A short trip was planned to the Dessert National Park with an aim to spot the Great Indian Bustard. Birding was exceptional and some of the key birds spotted were: Great Indian Bustard (Godavan), Macqueen’s Bustard, Trumpeter Finch and Cream-coloured Courser among others.
Apart from the excellent birding, we managed to spot several mammals including the Asiatic Wildcat, Indian Fox and Red Fox.
Travel Dates: 11 Dec 2014 – 16 Dec 2014
Location covered: Dessert National Park, Rajasthan
Delhi – Jaisalmer : DLI JSM Express (14659)
Jaisalmer – Delhi : JSM DLI Express (14660)
One can choose to stay around the Sam or the Khuri area.
We opted to stay at the government run Hotel Sam Dhani primarily because it offers concrete accommodation. We found the rooms to be spacious and clean.
The Dessert National Park seems endless and encompasses a huge area extending from Jaisalmer/Barmer all the way to the India-Pakistan border.
We obtained our entry permits from the office of the Deputy Conservator of forests at Jaisalmer.
Entry per person = INR’ 20
Vehicle Parking = INR’ 130
Other Key Contact Details:
Buddha Ram, Resident Forest Guard, Sudasari:
094 68 61 59 46
097 84 01 82 71
Zansar Khan, Bird guide cum driver: Does not know the name of the birds, but has a set of well trained eyes and knows the local bird movement very well. He always got us to the right place at the right time.
We lost his phone number, but Buddha Ram knows him well.
1. Avoid staying in a tented accommodation. The wind brings in so much sand inside the tent that any excitement to stay in a tent will wear down within one night.
2. Protect your equipment from the elements.
3. Do not restrict yourself to the Sudasari area. Explore the surrounding villages and fields. There is an amazing variety of wildlife to be found there.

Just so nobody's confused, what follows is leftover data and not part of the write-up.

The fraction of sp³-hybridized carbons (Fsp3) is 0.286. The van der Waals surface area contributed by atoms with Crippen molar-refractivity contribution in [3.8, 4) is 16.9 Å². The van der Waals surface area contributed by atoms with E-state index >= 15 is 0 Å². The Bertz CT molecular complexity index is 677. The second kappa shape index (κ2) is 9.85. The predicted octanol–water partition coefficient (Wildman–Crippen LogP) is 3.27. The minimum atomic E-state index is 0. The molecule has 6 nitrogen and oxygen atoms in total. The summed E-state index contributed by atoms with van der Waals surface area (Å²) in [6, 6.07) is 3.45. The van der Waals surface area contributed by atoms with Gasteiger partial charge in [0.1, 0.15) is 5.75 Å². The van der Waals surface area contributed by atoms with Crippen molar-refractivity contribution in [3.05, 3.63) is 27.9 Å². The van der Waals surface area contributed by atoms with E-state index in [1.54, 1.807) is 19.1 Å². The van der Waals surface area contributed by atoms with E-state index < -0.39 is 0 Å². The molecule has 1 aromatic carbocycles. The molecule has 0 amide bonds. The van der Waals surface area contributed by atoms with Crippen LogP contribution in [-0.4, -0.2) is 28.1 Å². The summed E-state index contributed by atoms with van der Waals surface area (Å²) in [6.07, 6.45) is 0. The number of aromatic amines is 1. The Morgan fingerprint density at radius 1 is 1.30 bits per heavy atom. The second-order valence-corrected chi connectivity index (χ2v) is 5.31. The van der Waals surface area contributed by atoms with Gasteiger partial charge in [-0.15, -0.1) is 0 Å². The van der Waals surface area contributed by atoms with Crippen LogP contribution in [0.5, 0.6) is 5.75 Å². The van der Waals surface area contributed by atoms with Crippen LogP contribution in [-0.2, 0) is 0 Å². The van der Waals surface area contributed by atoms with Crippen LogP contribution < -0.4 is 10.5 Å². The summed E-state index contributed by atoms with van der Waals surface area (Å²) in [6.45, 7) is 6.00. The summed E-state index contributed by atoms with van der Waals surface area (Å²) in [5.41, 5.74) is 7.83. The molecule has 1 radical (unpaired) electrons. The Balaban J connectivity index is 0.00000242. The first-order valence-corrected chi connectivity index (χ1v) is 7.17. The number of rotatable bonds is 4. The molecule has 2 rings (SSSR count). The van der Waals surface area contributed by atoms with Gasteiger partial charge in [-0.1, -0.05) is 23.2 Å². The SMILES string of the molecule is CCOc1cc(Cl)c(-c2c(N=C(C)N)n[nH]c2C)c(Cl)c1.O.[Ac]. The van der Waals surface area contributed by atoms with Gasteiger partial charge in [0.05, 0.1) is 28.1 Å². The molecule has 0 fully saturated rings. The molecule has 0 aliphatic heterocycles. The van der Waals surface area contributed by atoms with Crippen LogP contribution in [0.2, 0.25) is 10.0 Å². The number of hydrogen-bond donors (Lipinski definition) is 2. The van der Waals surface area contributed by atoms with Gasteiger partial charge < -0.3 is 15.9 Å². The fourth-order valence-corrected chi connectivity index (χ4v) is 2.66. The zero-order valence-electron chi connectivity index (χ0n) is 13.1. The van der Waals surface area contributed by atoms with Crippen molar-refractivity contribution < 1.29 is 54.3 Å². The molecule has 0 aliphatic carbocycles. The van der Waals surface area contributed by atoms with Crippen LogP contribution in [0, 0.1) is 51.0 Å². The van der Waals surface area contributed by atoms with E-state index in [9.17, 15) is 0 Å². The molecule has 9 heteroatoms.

The next four days were spent exploring the dessert. Zansar would pick us up in the morning and we would crisscross the landscape the entire day scouting for any movement.
Vultures were always seen soaring high reminding us of the hostile and extreme landscape we were in.
It hadn’t rained this year and livestock was dying out of starvation; and this was attracting a lot of vultures. During our trip, we ended up spotting six vulture species.
Closer to the waterholes and village ponds, larks and wheatears were abundant. We managed to spot five different lark and wheatear species each. We also caught a Eurasian Sparrowhawk bathing in one of the waterholes.
And then, there were these graceful Great Indian Bustards that we saw almost every day. We were also fortunate enough to spot a Macqueen’s Bustard in the Sudasari grassland area.
Apart from the abundant birdlife, foxes were very common and were often seen close to the karir trees relishing on berries.
For a list of birds and mammals spotted during this trip, please check out our birdlist and mammal list.
Please feel free to ask us any question that you may have on the locations mentioned on this blog.